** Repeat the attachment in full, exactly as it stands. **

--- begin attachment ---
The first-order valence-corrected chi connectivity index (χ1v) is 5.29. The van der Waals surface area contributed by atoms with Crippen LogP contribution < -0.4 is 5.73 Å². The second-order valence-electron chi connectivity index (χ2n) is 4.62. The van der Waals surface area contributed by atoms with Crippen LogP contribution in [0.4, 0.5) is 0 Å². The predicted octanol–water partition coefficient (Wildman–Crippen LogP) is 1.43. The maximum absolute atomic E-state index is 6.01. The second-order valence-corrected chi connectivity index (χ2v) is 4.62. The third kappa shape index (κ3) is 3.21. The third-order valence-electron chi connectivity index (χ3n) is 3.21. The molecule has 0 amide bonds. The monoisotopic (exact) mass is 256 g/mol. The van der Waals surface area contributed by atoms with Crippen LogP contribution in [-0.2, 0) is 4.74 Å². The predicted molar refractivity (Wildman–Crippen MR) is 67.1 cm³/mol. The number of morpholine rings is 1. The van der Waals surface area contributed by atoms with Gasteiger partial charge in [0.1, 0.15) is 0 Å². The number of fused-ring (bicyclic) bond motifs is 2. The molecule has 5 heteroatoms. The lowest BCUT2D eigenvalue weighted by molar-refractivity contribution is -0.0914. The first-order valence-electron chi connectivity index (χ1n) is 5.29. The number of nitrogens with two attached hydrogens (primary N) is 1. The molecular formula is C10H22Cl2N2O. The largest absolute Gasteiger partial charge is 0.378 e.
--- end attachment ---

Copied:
The first-order valence-corrected chi connectivity index (χ1v) is 5.29. The van der Waals surface area contributed by atoms with Crippen LogP contribution < -0.4 is 5.73 Å². The second-order valence-electron chi connectivity index (χ2n) is 4.62. The van der Waals surface area contributed by atoms with Crippen LogP contribution in [0.4, 0.5) is 0 Å². The predicted octanol–water partition coefficient (Wildman–Crippen LogP) is 1.43. The maximum absolute atomic E-state index is 6.01. The second-order valence-corrected chi connectivity index (χ2v) is 4.62. The third kappa shape index (κ3) is 3.21. The third-order valence-electron chi connectivity index (χ3n) is 3.21. The molecule has 0 amide bonds. The monoisotopic (exact) mass is 256 g/mol. The van der Waals surface area contributed by atoms with Crippen LogP contribution in [-0.2, 0) is 4.74 Å². The predicted molar refractivity (Wildman–Crippen MR) is 67.1 cm³/mol. The number of morpholine rings is 1. The van der Waals surface area contributed by atoms with Gasteiger partial charge in [0.1, 0.15) is 0 Å². The number of fused-ring (bicyclic) bond motifs is 2. The molecule has 5 heteroatoms. The lowest BCUT2D eigenvalue weighted by molar-refractivity contribution is -0.0914. The first-order valence-electron chi connectivity index (χ1n) is 5.29. The number of nitrogens with two attached hydrogens (primary N) is 1. The molecular formula is C10H22Cl2N2O. The largest absolute Gasteiger partial charge is 0.378 e.